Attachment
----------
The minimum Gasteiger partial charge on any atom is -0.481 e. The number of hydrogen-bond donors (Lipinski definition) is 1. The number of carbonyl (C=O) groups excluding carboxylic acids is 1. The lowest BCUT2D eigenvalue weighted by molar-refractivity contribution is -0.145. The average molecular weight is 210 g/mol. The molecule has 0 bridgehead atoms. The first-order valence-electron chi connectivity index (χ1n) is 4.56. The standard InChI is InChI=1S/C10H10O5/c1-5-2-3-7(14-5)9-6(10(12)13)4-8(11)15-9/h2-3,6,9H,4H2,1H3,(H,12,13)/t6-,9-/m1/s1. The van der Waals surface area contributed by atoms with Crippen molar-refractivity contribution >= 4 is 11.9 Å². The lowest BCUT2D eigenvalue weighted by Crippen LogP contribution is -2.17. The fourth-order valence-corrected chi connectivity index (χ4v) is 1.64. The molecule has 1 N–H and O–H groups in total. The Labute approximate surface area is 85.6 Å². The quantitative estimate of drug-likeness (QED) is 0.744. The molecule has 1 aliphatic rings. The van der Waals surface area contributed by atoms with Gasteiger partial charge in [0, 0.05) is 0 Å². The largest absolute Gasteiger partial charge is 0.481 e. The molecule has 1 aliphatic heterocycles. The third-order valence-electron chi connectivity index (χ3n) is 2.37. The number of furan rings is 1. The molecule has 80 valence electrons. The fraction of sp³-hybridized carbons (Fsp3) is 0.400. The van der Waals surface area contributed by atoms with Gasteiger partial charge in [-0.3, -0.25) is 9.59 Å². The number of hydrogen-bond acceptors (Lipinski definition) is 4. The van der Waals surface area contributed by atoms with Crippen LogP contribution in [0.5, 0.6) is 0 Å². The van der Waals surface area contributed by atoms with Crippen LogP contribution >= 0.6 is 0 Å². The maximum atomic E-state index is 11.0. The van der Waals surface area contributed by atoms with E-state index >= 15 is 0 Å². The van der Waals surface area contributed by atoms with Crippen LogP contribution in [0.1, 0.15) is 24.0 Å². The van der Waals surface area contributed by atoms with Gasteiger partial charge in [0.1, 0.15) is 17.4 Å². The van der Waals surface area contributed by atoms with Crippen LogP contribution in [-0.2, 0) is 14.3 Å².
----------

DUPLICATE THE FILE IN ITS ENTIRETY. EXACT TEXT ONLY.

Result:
The minimum Gasteiger partial charge on any atom is -0.481 e. The number of hydrogen-bond donors (Lipinski definition) is 1. The number of carbonyl (C=O) groups excluding carboxylic acids is 1. The lowest BCUT2D eigenvalue weighted by molar-refractivity contribution is -0.145. The average molecular weight is 210 g/mol. The molecule has 0 bridgehead atoms. The first-order valence-electron chi connectivity index (χ1n) is 4.56. The standard InChI is InChI=1S/C10H10O5/c1-5-2-3-7(14-5)9-6(10(12)13)4-8(11)15-9/h2-3,6,9H,4H2,1H3,(H,12,13)/t6-,9-/m1/s1. The van der Waals surface area contributed by atoms with Crippen molar-refractivity contribution >= 4 is 11.9 Å². The lowest BCUT2D eigenvalue weighted by Crippen LogP contribution is -2.17. The fourth-order valence-corrected chi connectivity index (χ4v) is 1.64. The molecule has 1 N–H and O–H groups in total. The Labute approximate surface area is 85.6 Å². The quantitative estimate of drug-likeness (QED) is 0.744. The molecule has 1 aliphatic rings. The van der Waals surface area contributed by atoms with Gasteiger partial charge in [0, 0.05) is 0 Å². The largest absolute Gasteiger partial charge is 0.481 e. The molecule has 1 aliphatic heterocycles. The third-order valence-electron chi connectivity index (χ3n) is 2.37. The number of furan rings is 1. The molecule has 80 valence electrons. The fraction of sp³-hybridized carbons (Fsp3) is 0.400. The van der Waals surface area contributed by atoms with Gasteiger partial charge in [-0.3, -0.25) is 9.59 Å². The number of hydrogen-bond acceptors (Lipinski definition) is 4. The van der Waals surface area contributed by atoms with Crippen LogP contribution in [0.5, 0.6) is 0 Å². The van der Waals surface area contributed by atoms with Crippen LogP contribution >= 0.6 is 0 Å². The maximum atomic E-state index is 11.0. The van der Waals surface area contributed by atoms with E-state index >= 15 is 0 Å². The van der Waals surface area contributed by atoms with Crippen LogP contribution in [0.1, 0.15) is 24.0 Å². The van der Waals surface area contributed by atoms with Gasteiger partial charge in [0.1, 0.15) is 17.4 Å². The van der Waals surface area contributed by atoms with Crippen LogP contribution in [-0.2, 0) is 14.3 Å².